Chancellor Rishi Sunak has frozen current inheritance tax allowances until April 2026.
There are currently two tax-free allowances for Inheritance Tax. Firstly, each individual has a nil rate band allowance of £325,000. Secondly, providing you give property to a direct descendant (i.e. a child or grandchild), there is an additional allowance called the residence nil rate band and this is presently set at £175,000.
The residence nil rate band was due to rise with inflation in April 2021, but both thresholds shall now remain at existing levels until April 2026.
Consequently, it is estimated that the number of estates subjected to inheritance tax will reach close to 50,000 per year by 2026, more than double the number of estates paying it prior to the pandemic.
While inheritance tax was originally aimed at only the wealthiest in society, the increased rates of inflation combined with property price rises has resulted in more middle-income families being targeted.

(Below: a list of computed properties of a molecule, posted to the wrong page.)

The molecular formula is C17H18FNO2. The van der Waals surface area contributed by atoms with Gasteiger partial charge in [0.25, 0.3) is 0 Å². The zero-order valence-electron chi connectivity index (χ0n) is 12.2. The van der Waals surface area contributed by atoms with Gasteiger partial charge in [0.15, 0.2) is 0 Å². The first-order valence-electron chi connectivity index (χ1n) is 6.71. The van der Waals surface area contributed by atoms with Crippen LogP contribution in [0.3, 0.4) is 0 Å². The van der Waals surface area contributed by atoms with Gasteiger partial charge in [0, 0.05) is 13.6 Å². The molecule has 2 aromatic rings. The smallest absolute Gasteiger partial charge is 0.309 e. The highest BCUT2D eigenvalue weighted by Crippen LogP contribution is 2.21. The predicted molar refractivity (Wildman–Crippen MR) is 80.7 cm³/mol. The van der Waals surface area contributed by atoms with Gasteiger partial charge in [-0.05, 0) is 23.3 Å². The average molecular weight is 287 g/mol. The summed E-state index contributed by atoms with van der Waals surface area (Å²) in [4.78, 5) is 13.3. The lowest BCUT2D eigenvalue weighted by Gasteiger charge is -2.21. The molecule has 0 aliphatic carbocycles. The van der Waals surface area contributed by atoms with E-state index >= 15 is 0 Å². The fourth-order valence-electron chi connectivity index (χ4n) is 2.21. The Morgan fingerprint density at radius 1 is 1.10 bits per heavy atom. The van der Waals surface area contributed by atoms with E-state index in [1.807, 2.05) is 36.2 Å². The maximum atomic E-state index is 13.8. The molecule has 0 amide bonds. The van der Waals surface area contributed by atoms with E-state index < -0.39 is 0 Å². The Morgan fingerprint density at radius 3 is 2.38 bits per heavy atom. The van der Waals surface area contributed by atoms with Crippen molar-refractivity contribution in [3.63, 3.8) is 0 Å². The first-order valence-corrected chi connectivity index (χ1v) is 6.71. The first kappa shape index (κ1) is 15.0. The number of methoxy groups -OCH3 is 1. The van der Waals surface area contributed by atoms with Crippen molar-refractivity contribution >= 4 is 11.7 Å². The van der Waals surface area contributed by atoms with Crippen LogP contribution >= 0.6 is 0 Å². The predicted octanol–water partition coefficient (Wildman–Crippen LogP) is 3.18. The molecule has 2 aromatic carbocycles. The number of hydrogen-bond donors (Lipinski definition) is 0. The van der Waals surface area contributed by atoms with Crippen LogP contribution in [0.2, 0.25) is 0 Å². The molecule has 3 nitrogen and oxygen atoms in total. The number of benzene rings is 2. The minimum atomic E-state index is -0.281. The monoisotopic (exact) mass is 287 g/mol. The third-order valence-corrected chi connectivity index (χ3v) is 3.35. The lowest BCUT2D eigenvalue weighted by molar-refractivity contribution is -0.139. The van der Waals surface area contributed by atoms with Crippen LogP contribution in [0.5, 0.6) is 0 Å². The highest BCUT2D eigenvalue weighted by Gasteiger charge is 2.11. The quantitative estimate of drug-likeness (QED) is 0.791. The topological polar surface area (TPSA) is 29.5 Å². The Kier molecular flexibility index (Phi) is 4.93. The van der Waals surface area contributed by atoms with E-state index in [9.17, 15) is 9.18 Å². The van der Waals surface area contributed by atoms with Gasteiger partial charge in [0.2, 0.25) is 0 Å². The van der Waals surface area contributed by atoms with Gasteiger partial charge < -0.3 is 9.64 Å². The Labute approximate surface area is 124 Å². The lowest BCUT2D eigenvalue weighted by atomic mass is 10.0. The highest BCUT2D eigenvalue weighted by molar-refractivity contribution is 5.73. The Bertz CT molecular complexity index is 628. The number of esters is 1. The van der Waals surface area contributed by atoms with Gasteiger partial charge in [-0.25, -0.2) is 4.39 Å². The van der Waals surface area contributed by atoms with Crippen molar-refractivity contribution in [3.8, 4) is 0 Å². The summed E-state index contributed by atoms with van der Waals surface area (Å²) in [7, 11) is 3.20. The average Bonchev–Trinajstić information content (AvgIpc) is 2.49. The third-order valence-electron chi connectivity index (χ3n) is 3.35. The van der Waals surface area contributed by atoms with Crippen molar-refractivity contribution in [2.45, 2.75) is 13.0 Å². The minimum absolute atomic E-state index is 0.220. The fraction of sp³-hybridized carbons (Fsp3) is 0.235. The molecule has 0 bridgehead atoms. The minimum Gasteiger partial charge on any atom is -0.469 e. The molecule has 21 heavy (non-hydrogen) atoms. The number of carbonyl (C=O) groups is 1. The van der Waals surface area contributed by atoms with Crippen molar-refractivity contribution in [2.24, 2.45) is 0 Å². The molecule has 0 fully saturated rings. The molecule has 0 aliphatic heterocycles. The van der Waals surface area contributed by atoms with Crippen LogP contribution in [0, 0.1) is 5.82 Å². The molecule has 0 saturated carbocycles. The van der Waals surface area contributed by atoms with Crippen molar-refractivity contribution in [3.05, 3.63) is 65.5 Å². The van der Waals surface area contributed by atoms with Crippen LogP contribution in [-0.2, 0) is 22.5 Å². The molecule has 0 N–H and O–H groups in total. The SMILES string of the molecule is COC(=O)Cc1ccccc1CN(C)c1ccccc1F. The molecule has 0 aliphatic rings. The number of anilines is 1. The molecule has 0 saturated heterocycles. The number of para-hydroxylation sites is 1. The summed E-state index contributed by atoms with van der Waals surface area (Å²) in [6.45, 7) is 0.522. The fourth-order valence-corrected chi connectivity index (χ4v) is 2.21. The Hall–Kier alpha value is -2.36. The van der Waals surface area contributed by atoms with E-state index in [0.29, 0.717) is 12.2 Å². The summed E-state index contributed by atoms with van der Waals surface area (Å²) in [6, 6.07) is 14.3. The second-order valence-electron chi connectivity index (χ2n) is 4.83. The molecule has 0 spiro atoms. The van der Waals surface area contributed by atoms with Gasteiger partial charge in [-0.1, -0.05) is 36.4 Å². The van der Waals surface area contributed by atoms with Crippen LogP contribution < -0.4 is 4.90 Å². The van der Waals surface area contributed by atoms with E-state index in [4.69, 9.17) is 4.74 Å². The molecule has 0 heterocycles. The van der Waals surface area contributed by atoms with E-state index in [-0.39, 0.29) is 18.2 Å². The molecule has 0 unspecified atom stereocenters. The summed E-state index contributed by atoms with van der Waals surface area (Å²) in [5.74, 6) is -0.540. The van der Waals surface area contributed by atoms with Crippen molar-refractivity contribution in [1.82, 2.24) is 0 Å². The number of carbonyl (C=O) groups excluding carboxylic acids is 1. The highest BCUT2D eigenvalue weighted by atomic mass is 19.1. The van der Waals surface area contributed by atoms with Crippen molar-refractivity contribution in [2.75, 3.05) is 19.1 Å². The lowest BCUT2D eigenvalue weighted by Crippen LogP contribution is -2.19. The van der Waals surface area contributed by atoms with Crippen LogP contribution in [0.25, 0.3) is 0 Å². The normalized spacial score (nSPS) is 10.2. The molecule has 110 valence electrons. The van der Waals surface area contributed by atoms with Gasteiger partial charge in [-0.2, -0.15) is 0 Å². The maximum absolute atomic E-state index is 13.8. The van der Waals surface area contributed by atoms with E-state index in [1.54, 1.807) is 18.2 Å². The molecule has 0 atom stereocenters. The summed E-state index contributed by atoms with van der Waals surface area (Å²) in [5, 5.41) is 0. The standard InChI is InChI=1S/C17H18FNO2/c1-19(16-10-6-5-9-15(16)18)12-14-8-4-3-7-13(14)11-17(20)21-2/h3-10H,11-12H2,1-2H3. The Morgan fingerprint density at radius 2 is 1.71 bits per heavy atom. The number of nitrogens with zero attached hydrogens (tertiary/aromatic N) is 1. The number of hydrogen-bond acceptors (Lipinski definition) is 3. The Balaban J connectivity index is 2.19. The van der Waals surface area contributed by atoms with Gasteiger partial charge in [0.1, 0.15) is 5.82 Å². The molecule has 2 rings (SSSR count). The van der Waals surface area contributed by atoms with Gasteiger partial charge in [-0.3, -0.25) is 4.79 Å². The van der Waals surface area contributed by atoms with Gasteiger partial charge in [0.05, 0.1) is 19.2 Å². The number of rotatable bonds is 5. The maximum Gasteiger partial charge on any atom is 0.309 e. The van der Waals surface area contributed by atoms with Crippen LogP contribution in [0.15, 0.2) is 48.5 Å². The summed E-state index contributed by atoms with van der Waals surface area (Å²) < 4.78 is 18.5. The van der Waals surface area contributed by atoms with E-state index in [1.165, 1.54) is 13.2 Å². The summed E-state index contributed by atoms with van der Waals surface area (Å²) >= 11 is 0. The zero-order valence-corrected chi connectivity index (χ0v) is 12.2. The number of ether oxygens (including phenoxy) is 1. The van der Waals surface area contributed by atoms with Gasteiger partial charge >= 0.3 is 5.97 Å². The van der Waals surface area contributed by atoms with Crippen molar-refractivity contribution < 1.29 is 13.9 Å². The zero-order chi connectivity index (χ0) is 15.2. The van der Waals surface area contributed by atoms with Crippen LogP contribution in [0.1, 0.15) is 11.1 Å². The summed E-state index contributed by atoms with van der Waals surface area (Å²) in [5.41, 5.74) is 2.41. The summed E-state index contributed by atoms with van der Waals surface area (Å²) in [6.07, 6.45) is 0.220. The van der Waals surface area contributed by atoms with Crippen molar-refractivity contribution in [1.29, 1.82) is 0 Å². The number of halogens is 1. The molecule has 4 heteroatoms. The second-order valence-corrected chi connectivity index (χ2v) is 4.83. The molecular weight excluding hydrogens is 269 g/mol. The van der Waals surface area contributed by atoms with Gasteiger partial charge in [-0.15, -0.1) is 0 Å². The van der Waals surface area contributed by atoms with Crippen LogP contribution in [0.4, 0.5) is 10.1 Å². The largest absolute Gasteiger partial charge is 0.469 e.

Already over the past decade, the amount of inheritance tax paid each year has doubled from £2.7billion in 2010/2011 to £5.4billion in 2020/2021 and this figure is expected to reach £7.6billion by 2026.
Inheritance tax has always been an unpopular tax with many feeling they are being taxed twice on the same earnings.
However, with timely planning, your inheritance tax liability can be reduced, if not removed altogether. There are various lifetime giving allowances which can be utilised, and your Will can be drafted in such as a way so as to maximise the value of any reliefs available to your estate.
It is best to carry out your inheritance tax planning when the full range of options is still available, so it is sensible to think about your circumstances early and seek professional advice sooner rather than later.
If you would like to discuss your options, please don’t hesitate to contact a member of our Wills and Estate Planning team.